Sexual Harassment Sexual harassment is a serious problem in the workplace. It primarily victimizes women who are harassed by men, but sexual harassment can be directed at men and can also be same-sex harassment. Sexual harassment demeans the victim, can negatively impact performance, and can limit progression in a career path. Although sexual harassment has gained more public awareness since Anita Hill s testimony against Clarence Thomas during his confirmation hearings in 1991, it is still a problem. The Equal Employment Opportunity Commission (E ECO) works to stop sexual harassment through Title VII of the Civil Rights Amendment and does work to both educate employers about how to stop harassment and also brings law suits against alleged harassers, these steps still are not sufficient to protect people from being victimized by sexual harassment in the workplace. Background and Definitions Sexual harassment is of two types: quid pro quo and hostile work environment.
Quid pro quo harassment occurs when a superior expects something for something, usually expecting sexual favors in exchange for a pay raise, promotion, simply keeping a job or some other exchange (Garbar, What Is).
... sexual harassment that include the following definition: "Unwelcome sexual advances, requests for sexual favours, and other verbal or physical conduct of a sexual nature constitute sexual harassment ... management process that specialises in the management of people in work organisations. HRM emphasises that employees are the primary resource for ...
Hostile work environment exists when there is unwanted sexual behavior such as sexual advances and touching, sexual comments, including jokes, sexually suggestive material and / or objects or other activities that can create sexual tension and stress for the victim (Garbar, What Is).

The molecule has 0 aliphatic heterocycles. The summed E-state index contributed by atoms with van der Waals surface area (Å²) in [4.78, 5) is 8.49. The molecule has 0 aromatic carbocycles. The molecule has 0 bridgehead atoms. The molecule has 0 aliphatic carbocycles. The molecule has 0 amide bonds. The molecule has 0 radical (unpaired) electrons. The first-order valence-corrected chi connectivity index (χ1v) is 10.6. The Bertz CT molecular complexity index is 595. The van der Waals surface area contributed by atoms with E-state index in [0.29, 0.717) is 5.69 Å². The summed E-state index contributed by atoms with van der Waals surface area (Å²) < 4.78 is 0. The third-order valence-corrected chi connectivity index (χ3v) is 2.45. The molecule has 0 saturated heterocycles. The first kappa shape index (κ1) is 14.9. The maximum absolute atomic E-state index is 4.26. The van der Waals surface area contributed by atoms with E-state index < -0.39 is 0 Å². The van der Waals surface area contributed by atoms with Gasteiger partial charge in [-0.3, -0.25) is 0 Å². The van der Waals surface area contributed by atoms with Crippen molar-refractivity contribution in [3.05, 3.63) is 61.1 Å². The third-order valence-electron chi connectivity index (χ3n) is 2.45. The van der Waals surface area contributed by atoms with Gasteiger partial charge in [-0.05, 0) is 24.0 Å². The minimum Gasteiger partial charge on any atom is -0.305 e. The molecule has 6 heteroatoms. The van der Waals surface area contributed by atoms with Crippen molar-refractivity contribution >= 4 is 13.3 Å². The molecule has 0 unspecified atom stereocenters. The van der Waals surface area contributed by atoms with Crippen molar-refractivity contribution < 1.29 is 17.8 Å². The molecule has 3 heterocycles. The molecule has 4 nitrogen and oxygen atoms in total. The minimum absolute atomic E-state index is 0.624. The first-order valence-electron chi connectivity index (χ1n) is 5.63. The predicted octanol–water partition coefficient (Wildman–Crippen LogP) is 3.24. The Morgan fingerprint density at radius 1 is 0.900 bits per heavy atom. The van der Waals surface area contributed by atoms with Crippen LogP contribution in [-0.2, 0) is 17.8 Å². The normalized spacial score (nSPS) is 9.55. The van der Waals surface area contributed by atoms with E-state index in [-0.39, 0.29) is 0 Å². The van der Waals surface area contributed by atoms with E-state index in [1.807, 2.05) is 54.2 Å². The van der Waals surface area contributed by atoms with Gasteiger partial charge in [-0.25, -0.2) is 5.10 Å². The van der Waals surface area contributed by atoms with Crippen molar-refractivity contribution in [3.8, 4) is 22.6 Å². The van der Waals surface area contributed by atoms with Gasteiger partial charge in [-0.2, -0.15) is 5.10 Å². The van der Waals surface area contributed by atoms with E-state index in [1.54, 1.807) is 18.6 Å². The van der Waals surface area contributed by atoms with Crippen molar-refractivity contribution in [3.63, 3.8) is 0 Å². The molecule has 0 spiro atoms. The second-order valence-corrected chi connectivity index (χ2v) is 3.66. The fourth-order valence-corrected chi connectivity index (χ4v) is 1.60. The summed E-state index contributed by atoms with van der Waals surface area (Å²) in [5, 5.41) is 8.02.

Title VII of the Civil Rights Act of 1964 includes a prohibition against sex discrimination. This is taken by the courts to mean practices ranging from direct requests for sexual favors [quid pro quo] to workplace conditions that create a hostile environment for persons of either gender (EEOC).
Currently lawsuits filed by the EEOC on behalf of sexual harassment victims are averaging 16, 000 per year ().
Problems in Enforcing the La While the law exists to protect victims of harassment and to inhibit incidences of harassment, it is still not fully effective.
One problem is that proving harassment can be difficult for the victim. To win a sexual harassment case in a court of law, it usually must be proven that the employer had actual or constructive knowledge of the harassment, and [failed] to take remedial action to correct it (Garbar, What Is).
In addition, the victim must have attempted to pursue correct within the organization along the proper channels, such as contacting an internal hotline or reporting the incident to a superior (other than the harasser whenever possible).
The employer must be given the opportunity to investigate and redress the issue. Not only is proving harassment sometimes difficult, but the victim may feel uncomfortable trying to resolve the issue within the organization. Frequently the investigation within a firm is given over to the Human Resources department.
HR managers are typically not trained in how to conduct sexual harassment investigations. The highly sensitive and emotional nature of the investigations can cause many parties involved to feel that they are not treated fairly by the investigation (Dorfman, Cobb, and Cox).